Taking her love for sports with her, Lori eventually attended Penn State for her college education where she tried out for the school newspaper during her freshman year. Needing sports writers, the newspaper, The Daily Collegian, put Lori on their sports staff and she knew instantly she had found something she loved.

“It was completely clear the first time I walked in there and got my first assignment that this was the place I was supposed to be, and that was it,” said Shontz.

After her first assignment, countless followed as Lori went on to cover the Summer Olympics twice, the men’s and women’s Final Four 10 times, and even traveled to Kenya in 2001 to write a five part series on the rise of the country’s female runners. This particular piece, “Fast Forward: The Rise of Kenya’s Women Runners and How Sports Can Change the World,” won Lori an APSE award for enterprise reporting as well.

Although many of her stories concerning athletes over the years consisted of cheerful and happy endings, the Jerry Sandusky story was one that could not be shifted into a positive direction. However, Lori used the opportunity to be honest with her readers, and herself.

“My mode was let’s understand this. Let’s understand what happened. So I went to all the places no one else went to. I went to the sociology class where they discussed child sex abuse. I went to the journalism class where they discussed how Joe Paterno was covered. I went to the so-called riot and to the other stuff, but if everyone went right, I tried to go left. And I felt like that was my job”, said Shontz.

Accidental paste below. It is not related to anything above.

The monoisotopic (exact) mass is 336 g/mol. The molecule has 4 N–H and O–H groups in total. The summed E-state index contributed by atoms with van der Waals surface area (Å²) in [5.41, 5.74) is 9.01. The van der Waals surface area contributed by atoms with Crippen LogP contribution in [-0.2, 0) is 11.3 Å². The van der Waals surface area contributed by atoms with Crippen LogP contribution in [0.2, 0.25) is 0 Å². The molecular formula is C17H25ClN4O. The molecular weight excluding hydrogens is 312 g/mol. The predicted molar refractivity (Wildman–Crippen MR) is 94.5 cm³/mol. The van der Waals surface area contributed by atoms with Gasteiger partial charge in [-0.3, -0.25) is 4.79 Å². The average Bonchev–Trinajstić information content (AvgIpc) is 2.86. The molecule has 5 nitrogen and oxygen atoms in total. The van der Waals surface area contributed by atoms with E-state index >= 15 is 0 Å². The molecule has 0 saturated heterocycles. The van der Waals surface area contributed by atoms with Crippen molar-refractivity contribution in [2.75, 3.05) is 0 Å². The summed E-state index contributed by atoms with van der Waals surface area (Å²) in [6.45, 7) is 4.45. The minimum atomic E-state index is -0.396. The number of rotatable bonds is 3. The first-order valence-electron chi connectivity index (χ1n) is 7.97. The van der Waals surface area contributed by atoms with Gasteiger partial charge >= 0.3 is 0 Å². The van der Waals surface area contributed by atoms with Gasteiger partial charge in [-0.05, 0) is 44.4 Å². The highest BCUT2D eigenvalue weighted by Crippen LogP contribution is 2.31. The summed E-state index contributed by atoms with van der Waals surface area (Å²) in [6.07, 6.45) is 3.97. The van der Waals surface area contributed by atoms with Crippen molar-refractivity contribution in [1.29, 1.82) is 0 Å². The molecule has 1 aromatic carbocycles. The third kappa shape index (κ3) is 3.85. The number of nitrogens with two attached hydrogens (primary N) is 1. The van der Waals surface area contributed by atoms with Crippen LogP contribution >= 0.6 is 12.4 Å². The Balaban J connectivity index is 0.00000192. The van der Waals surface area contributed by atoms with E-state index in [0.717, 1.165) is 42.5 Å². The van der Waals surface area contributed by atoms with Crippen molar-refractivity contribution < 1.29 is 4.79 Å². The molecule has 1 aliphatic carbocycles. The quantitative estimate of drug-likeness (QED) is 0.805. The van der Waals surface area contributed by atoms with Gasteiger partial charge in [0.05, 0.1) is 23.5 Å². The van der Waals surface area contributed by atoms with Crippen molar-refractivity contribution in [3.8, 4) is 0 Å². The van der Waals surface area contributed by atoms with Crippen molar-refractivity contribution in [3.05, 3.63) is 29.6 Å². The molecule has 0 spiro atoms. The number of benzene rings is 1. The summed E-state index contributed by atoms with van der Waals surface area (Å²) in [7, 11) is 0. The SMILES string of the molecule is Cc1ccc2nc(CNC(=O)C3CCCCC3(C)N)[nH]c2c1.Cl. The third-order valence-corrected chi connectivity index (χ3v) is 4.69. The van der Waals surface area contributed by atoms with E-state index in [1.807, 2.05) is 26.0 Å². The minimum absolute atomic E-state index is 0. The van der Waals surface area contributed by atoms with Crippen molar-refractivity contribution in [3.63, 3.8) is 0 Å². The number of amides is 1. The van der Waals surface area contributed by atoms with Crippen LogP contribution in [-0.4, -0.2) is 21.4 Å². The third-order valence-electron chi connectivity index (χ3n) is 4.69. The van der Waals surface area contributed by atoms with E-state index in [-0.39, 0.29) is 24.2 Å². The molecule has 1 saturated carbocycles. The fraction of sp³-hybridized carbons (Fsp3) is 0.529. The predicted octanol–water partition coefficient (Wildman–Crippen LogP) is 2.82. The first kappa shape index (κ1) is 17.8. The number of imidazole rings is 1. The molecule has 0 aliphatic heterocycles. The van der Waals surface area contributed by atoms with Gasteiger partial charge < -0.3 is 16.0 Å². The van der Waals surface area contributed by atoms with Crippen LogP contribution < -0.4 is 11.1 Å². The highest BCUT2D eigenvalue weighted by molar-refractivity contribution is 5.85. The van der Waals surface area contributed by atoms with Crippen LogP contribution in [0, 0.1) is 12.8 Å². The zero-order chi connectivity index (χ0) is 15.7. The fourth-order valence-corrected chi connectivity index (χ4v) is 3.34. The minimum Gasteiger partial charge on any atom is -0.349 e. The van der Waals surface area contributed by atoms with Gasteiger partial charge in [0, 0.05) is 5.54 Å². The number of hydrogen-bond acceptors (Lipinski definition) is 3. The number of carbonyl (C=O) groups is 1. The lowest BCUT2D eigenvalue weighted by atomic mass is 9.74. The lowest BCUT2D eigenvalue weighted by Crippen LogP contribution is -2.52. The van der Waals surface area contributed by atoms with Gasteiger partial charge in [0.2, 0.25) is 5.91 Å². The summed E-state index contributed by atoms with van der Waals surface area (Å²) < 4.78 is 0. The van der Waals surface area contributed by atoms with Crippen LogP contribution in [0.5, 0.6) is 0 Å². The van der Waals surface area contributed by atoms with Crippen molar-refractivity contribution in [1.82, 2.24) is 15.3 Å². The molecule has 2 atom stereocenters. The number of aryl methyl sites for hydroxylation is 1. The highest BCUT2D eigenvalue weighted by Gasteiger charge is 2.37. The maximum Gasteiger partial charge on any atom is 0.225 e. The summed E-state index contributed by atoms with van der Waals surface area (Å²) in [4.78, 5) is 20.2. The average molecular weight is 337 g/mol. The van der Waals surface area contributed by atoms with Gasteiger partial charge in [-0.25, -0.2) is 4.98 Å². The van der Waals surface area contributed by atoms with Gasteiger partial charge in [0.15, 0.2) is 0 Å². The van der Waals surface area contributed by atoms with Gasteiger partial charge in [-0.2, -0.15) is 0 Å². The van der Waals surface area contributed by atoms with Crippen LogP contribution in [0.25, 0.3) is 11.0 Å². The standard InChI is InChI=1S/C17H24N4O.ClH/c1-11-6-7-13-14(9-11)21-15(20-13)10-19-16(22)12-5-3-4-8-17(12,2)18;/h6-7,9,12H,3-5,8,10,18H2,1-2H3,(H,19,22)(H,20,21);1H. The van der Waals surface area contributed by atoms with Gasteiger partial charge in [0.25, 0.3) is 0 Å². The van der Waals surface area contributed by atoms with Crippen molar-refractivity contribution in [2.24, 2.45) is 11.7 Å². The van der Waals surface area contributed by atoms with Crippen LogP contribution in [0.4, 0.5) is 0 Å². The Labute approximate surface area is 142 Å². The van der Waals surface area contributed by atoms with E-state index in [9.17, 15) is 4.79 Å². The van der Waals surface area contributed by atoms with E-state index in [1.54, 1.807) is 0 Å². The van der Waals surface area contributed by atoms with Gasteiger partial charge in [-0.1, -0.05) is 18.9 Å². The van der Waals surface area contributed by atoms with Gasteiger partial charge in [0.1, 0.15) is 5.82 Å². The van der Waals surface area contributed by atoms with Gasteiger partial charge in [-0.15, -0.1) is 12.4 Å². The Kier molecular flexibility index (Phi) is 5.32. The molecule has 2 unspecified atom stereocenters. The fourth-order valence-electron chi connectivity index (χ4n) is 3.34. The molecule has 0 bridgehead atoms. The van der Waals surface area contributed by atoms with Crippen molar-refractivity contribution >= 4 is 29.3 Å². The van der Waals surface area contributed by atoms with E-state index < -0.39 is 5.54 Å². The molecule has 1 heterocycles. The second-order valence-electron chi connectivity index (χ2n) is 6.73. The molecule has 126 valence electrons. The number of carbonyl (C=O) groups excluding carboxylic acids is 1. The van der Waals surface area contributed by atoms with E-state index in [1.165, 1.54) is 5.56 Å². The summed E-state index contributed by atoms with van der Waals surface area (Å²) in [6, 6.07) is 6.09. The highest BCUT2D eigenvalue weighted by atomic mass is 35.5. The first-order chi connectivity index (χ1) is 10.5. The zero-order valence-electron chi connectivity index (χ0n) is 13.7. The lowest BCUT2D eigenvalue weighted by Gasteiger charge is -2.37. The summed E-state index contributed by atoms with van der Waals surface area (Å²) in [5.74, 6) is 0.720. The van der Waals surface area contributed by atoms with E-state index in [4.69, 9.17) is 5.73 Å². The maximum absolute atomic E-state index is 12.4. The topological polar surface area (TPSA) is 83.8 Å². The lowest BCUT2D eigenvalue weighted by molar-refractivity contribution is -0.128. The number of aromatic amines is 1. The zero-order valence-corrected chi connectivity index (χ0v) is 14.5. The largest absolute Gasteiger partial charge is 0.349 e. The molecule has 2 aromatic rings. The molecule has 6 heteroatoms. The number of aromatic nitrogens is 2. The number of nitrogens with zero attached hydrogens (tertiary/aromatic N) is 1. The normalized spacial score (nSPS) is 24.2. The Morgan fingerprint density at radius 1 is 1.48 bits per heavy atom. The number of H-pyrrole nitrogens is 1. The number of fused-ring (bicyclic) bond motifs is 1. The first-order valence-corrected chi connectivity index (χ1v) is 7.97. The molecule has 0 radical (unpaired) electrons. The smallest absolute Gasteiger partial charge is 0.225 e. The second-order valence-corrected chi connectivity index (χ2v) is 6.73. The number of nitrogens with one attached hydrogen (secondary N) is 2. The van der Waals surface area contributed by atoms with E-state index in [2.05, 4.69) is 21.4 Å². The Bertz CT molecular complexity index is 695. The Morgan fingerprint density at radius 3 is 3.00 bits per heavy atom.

“Sports magnify things for us…and it’s not all happy. I have written tons of happy stories about really interesting people who do amazing things, but I have also written stories about the serious side, and I think both of them matter,” she added.

Now with the scandal in her rearview mirror, Lori continues to pursue her love for writing at the University of Oregon with a new role as a teacher. Joining the SOJC staff in September of 2014, Lori is now an instructor for the Reporting I and Gateway to Media I and II courses at the U of O.

Charlie Butler, an SOJC instructor and colleague of Lori at the U of O, believes that her experience is what makes her a great teacher for aspiring journalists.

“She’s not teaching from the textbook, she’s teaching from her real life experiences. I think the combination of expertise and just being a good reporter is what her strengths are,” said Butler.

Lori plans on continuing to teach and write at the University of Oregon in the years ahead. When asked what her pitch was for those who want to enter the field of sports journalism in the future, she said, “Everything that happens in life happens in sports, so if you know sports, you can tell stories about life.”


Contact Information:


Lori Shontz


University of Oregon School of Journalism and Communication


314 Allen Hall


Charlie Butler


University of Oregon School of Journalism and Communication


314 Allen Hall